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Chanée Franklin Minor Appointed to US Commission on Civil Rights

“I’m so excited to join the fight and to do my part,” said Franklin Minor. “I feel honored to contribute my skills to take part in this human rights moment that we’re in.”

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Lifelong Oakland resident Chanée Franklin Minor has been appointed to US Commission on Civil Rights.

“I’m so excited to join the fight and to do my part,” said Franklin Minor. “I feel honored to contribute my skills to take part in this human rights moment that we’re in.”

The US Commission on Civil Rights informs the development of national civil rights policy and enforcement of civil rights laws. Through investigated informed reports, Franklin Minor will help make recommendations to the President, Congress, and the public related to civil rights as part of the commission. In her new role, she hopes to focus on trans rights, hate speech and to work towards forming policies that define acts of police brutality as hate crimes.

Franklin Minor brings Oakland’s roots to the commission. She is a lifelong Oakland resident and the daughter of two distinguished public school educators Charles Franklin and Leda Harrison.  She began her career as a trial lawyer for the Eviction Defense Center in Oakland. She has also worked as a senior staff attorney for the City of Berkeley’s Rent Stabilization Board. As a policy advisor for housing and civil rights issues, she served under former Congressman and Oakland Mayor Ron Dellums.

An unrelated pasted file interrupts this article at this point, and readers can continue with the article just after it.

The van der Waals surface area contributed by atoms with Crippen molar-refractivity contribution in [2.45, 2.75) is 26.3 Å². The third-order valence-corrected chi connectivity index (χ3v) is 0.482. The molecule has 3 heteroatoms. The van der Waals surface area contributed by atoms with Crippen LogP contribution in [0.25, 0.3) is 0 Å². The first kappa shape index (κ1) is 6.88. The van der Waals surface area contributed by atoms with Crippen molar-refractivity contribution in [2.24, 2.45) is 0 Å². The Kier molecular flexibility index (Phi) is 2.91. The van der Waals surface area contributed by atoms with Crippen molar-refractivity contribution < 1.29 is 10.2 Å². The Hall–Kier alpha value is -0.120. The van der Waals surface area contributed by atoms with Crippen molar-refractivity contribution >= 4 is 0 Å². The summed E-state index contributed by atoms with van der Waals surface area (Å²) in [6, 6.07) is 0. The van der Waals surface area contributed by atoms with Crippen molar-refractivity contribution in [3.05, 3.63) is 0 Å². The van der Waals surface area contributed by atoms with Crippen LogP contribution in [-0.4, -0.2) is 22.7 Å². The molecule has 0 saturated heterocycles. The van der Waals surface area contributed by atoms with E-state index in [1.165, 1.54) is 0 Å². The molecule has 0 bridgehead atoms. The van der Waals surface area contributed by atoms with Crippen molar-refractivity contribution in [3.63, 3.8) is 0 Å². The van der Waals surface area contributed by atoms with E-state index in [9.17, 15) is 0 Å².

Franklin Minor is currently the program manager of Oakland’s Rent Adjustment Program (RAP), which implements the City’s Eviction Protection and Rent Control laws and policies. During her tenure, RAP has drastically expanded its educational outreach, conducting 20 workshops and town halls during the 2018/19-2019/20 fiscal years, up from 12 such events in the four fiscal years before.

Under her watch, RAP has also expanded its availability to offer free housing counseling to the public. In 2018 RAP offered 12 hours of drop in housing counseling per week. Now they offer the service 31 hours per week. RAP has also been instrumental in informing the public of Oakland’s COVID-19 related rent moratorium laws, and has sent out 30,000 postcard to residents informing people of their rights.

Franklin Minor has received prestigious awards and appointments related to her advocacy related to racial and economic justice, justice homeless children and teens, and efforts to stop climate change. The National Bar Association named her on their Top 40 Under 40 Nation’s Best Advocates in 2012. That same year, as a member of Obama for America’s Northern California Steering Committee, she was elected to represent the 13th Congressional District as a delegate to the Democratic National Convention.

Franklin Minor hopes to bring her experiences advocating for housing, racial and economic justice into her fight for better creation and enforcement of civil rights policy as a member of the commission, with special attention paid towards the needs of Black and trans communities.

“When we talk about housing, racial and economic justice, what does that mean?” asked Franklin Minor. “It means the right to adequate and decent health care and housing, the right to have sustainable economic opportunities, and the right to fair education. It’s all interrelated.”